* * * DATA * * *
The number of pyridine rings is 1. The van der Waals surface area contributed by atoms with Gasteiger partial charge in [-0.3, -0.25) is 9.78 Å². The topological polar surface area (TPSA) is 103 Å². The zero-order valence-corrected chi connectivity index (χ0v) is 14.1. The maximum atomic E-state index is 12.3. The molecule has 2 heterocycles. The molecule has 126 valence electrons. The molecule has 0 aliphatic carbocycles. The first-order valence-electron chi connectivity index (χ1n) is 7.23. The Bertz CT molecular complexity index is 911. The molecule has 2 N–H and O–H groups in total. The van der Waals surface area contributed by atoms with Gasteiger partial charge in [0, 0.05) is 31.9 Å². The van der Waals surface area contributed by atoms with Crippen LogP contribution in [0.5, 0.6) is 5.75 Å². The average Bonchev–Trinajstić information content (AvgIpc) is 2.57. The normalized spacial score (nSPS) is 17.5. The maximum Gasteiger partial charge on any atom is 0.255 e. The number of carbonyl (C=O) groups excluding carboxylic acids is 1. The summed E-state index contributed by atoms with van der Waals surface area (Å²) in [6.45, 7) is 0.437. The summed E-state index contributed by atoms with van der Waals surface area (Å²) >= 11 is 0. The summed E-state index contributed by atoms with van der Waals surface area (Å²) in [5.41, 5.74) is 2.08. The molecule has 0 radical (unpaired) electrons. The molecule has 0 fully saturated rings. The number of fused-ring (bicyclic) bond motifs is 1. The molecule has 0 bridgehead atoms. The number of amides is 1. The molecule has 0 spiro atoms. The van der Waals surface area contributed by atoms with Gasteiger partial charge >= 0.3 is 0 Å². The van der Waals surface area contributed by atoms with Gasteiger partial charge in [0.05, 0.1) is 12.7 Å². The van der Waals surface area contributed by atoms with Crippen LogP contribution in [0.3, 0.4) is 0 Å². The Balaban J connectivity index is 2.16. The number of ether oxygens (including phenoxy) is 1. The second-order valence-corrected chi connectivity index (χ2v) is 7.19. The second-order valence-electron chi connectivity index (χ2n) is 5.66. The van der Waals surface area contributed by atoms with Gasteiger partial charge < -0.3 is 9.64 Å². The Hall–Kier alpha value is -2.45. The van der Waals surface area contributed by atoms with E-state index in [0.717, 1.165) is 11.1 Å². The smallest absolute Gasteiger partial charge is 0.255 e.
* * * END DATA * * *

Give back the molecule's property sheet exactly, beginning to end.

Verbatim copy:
The number of pyridine rings is 1. The van der Waals surface area contributed by atoms with Gasteiger partial charge in [-0.3, -0.25) is 9.78 Å². The topological polar surface area (TPSA) is 103 Å². The zero-order valence-corrected chi connectivity index (χ0v) is 14.1. The maximum atomic E-state index is 12.3. The molecule has 2 heterocycles. The molecule has 126 valence electrons. The molecule has 0 aliphatic carbocycles. The first-order valence-electron chi connectivity index (χ1n) is 7.23. The Bertz CT molecular complexity index is 911. The molecule has 2 N–H and O–H groups in total. The van der Waals surface area contributed by atoms with Gasteiger partial charge in [0, 0.05) is 31.9 Å². The van der Waals surface area contributed by atoms with Crippen LogP contribution in [0.5, 0.6) is 5.75 Å². The average Bonchev–Trinajstić information content (AvgIpc) is 2.57. The normalized spacial score (nSPS) is 17.5. The maximum Gasteiger partial charge on any atom is 0.255 e. The number of carbonyl (C=O) groups excluding carboxylic acids is 1. The summed E-state index contributed by atoms with van der Waals surface area (Å²) in [6.45, 7) is 0.437. The summed E-state index contributed by atoms with van der Waals surface area (Å²) >= 11 is 0. The summed E-state index contributed by atoms with van der Waals surface area (Å²) in [5.41, 5.74) is 2.08. The molecule has 0 radical (unpaired) electrons. The molecule has 0 fully saturated rings. The number of fused-ring (bicyclic) bond motifs is 1. The molecule has 0 bridgehead atoms. The number of amides is 1. The molecule has 0 spiro atoms. The van der Waals surface area contributed by atoms with Gasteiger partial charge >= 0.3 is 0 Å². The van der Waals surface area contributed by atoms with Gasteiger partial charge in [0.05, 0.1) is 12.7 Å². The van der Waals surface area contributed by atoms with Crippen LogP contribution in [0.3, 0.4) is 0 Å². The Balaban J connectivity index is 2.16. The number of ether oxygens (including phenoxy) is 1. The second-order valence-corrected chi connectivity index (χ2v) is 7.19. The second-order valence-electron chi connectivity index (χ2n) is 5.66. The van der Waals surface area contributed by atoms with Gasteiger partial charge < -0.3 is 9.64 Å². The Hall–Kier alpha value is -2.45. The van der Waals surface area contributed by atoms with E-state index in [0.717, 1.165) is 11.1 Å². The smallest absolute Gasteiger partial charge is 0.255 e.